Kenya's Commercial Bank of Africa (CBA) has partnered with local mobile firm Safaricom to offer more than 30 million Kenyans medical consultation services on their phones.
Under the partnership launched Tuesday in Nairobi by Kenya's First Lady Margaret Kenyatta, the M-Health service provider Hello Doctor, will act as an assistant to local general practitioners when consumers want a quick healthcare reference.
Dubbed Sema-Doc (Hello Doctor), the new healthcare solution enables patients to consult directly with doctors and other health providers, be diagnosed quickly and prescriptions made without necessarily visiting the hospital on the part of the patient. The Hello Doctor app works on both smart and selected feature (basic) phones.
"The main focus of the Hello Doctor initiative is to reduce the incidence of preventable health problems, improve efficiency, and ultimately save more lives. Mobile Health platforms can provide access and reach that other channels cannot match," Kenyatta said.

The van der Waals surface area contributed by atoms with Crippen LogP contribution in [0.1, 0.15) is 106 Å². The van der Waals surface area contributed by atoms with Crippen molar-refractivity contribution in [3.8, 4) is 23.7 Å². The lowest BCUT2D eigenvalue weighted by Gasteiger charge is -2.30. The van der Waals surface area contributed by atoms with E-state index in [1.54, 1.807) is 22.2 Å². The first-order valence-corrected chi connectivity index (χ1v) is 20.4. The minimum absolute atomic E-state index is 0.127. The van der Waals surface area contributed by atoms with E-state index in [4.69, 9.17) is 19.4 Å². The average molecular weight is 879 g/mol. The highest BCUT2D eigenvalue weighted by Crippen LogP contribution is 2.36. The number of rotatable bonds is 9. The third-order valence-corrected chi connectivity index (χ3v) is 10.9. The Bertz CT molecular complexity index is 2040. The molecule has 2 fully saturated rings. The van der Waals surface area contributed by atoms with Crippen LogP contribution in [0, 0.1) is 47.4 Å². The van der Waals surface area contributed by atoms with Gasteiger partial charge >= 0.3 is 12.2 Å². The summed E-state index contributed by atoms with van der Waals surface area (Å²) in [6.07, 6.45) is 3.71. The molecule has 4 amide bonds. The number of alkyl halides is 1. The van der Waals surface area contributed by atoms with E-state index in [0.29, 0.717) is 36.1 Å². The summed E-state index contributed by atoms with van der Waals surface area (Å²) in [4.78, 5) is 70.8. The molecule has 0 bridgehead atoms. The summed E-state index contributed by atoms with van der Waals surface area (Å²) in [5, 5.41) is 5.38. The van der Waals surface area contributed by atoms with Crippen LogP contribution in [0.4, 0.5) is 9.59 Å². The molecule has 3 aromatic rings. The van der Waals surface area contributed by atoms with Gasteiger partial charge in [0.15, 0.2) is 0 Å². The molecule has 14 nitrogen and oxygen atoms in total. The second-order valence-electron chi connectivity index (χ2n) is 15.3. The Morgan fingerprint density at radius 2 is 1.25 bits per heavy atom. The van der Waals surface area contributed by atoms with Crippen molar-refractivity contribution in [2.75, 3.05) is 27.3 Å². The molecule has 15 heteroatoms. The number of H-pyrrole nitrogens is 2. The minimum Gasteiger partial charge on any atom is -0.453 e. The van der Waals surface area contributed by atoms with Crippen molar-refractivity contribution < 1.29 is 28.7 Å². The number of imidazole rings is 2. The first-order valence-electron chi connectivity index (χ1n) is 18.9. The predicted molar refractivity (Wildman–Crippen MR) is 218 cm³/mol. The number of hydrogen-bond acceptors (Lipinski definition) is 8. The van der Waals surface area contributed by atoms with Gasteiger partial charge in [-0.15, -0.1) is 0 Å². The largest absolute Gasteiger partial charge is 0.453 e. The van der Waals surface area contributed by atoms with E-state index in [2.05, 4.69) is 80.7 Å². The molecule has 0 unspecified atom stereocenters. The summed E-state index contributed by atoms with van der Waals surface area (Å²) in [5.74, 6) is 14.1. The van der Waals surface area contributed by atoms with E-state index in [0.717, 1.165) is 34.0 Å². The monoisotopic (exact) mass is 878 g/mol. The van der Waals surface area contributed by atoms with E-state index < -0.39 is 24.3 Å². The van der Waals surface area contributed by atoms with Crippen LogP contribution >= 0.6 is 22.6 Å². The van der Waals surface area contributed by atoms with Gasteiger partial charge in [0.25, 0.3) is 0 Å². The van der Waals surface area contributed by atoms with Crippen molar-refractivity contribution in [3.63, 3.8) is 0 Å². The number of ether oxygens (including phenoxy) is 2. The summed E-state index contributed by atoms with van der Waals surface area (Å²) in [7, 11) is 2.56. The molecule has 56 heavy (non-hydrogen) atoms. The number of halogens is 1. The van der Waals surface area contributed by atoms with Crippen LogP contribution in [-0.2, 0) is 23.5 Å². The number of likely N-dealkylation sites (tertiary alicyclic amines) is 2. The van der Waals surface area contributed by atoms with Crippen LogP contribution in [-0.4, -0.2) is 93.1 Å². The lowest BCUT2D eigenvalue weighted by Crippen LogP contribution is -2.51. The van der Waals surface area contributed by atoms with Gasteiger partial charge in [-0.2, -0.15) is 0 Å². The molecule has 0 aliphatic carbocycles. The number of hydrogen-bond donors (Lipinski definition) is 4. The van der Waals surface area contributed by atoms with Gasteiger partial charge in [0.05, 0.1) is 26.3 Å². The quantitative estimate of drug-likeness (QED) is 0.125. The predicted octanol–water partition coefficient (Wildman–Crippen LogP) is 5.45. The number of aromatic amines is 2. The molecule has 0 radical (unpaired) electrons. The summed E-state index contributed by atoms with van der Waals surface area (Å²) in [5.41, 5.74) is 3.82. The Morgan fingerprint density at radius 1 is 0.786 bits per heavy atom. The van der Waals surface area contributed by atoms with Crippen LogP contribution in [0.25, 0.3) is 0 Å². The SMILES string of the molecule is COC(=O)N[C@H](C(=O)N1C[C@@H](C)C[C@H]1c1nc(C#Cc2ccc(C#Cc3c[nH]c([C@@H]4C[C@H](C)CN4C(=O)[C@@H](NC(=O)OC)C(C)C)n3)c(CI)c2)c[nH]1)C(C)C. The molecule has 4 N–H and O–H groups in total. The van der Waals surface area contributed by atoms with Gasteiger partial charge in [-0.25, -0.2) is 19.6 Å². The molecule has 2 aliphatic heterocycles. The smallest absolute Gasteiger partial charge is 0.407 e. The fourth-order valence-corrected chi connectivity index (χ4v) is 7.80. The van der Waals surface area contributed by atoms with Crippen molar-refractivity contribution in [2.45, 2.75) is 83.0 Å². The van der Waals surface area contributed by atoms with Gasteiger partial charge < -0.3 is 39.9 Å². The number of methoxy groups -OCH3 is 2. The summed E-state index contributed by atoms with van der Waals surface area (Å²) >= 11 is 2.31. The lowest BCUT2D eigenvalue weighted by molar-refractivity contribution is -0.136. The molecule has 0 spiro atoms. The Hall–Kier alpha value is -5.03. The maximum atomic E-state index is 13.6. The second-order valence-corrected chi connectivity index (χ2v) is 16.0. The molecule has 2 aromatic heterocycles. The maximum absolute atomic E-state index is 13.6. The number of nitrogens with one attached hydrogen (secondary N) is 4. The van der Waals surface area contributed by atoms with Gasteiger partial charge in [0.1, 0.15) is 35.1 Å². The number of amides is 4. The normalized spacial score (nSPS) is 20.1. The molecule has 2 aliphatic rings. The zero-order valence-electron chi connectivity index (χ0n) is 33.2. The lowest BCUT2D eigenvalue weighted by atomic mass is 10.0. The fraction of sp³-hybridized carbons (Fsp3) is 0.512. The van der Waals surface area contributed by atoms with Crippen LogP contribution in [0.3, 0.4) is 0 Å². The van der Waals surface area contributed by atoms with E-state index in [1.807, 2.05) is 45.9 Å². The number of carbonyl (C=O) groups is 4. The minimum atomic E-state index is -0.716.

The first laday said the new telemedicine progam would help improve the delivery of primary healthcare, including the most remote parts.
The new healthcare solution will also offer health tip through public education to contain such diseases as diabetes and cancer.
Telemedicine uses a growing variety of wireless tools and applications including smartphones, two-way video systems, emails, and other forms of telecommunications technology. Besides convenience, affordability and accessibility where time and travelling costs for patients are completely removed, telemedicine solutions are available for almost everybody, everywhere, anytime.
In Kenya where some 30 million subscribers have access to mobile telephones, telemedicine is billed as an ingenious, cost-effective solution that is likely to transform the delivery of healthcare and impact ordinary people's lives.
Mobile Health or M-Health is the practice of medicine and public health, supported by mobile devices. M-Health will free-up general practitioners, clinics and other healthcare institutions from dealing with non-life-threatening conditions to allow them more time to provide an in-depth examination.
Kenyatta said the new technology will also address the multiple challenges that often prevent the efficient delivery of adequate healthcare interventions. These include chronic staff shortages, and limited budgets.